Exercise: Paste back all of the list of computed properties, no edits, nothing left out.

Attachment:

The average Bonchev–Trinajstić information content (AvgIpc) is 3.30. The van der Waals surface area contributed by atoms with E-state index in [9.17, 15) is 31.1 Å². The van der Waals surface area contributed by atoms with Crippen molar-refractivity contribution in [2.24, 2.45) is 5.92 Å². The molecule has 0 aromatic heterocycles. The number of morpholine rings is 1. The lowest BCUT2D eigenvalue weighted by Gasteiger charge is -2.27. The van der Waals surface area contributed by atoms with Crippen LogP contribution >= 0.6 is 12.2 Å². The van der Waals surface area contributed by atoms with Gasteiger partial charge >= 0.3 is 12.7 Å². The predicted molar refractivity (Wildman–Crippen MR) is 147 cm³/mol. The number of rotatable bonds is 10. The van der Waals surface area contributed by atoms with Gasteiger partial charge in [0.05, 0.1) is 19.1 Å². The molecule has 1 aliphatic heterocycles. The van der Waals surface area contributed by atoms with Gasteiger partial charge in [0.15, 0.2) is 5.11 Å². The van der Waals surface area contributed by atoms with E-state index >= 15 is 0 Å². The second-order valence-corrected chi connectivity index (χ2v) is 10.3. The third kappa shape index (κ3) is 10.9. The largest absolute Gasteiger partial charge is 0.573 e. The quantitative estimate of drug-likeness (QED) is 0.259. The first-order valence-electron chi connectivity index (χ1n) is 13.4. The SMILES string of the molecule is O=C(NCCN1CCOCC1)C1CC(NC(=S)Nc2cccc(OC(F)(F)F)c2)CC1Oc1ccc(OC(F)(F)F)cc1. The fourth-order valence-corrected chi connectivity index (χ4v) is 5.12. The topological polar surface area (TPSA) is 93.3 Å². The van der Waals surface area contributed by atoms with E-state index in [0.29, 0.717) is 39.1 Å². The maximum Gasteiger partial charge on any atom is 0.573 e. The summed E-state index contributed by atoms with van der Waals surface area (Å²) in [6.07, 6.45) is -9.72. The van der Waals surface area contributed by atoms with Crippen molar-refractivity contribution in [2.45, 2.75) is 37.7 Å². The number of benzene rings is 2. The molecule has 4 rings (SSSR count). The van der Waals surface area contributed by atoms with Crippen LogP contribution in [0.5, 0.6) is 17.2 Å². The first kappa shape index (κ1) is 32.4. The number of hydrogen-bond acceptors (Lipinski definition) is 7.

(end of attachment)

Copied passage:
The average Bonchev–Trinajstić information content (AvgIpc) is 3.30. The van der Waals surface area contributed by atoms with E-state index in [9.17, 15) is 31.1 Å². The van der Waals surface area contributed by atoms with Crippen molar-refractivity contribution in [2.24, 2.45) is 5.92 Å². The molecule has 0 aromatic heterocycles. The number of morpholine rings is 1. The lowest BCUT2D eigenvalue weighted by Gasteiger charge is -2.27. The van der Waals surface area contributed by atoms with Crippen LogP contribution >= 0.6 is 12.2 Å². The van der Waals surface area contributed by atoms with Gasteiger partial charge >= 0.3 is 12.7 Å². The predicted molar refractivity (Wildman–Crippen MR) is 147 cm³/mol. The number of rotatable bonds is 10. The van der Waals surface area contributed by atoms with Gasteiger partial charge in [0.05, 0.1) is 19.1 Å². The molecule has 1 aliphatic heterocycles. The van der Waals surface area contributed by atoms with Gasteiger partial charge in [0.15, 0.2) is 5.11 Å². The van der Waals surface area contributed by atoms with E-state index >= 15 is 0 Å². The second-order valence-corrected chi connectivity index (χ2v) is 10.3. The third kappa shape index (κ3) is 10.9. The largest absolute Gasteiger partial charge is 0.573 e. The quantitative estimate of drug-likeness (QED) is 0.259. The first-order valence-electron chi connectivity index (χ1n) is 13.4. The SMILES string of the molecule is O=C(NCCN1CCOCC1)C1CC(NC(=S)Nc2cccc(OC(F)(F)F)c2)CC1Oc1ccc(OC(F)(F)F)cc1. The fourth-order valence-corrected chi connectivity index (χ4v) is 5.12. The topological polar surface area (TPSA) is 93.3 Å². The van der Waals surface area contributed by atoms with E-state index in [0.29, 0.717) is 39.1 Å². The maximum Gasteiger partial charge on any atom is 0.573 e. The summed E-state index contributed by atoms with van der Waals surface area (Å²) in [6.07, 6.45) is -9.72. The van der Waals surface area contributed by atoms with Crippen molar-refractivity contribution in [2.45, 2.75) is 37.7 Å². The number of benzene rings is 2. The molecule has 4 rings (SSSR count). The van der Waals surface area contributed by atoms with Crippen LogP contribution in [0.5, 0.6) is 17.2 Å². The first kappa shape index (κ1) is 32.4. The number of hydrogen-bond acceptors (Lipinski definition) is 7.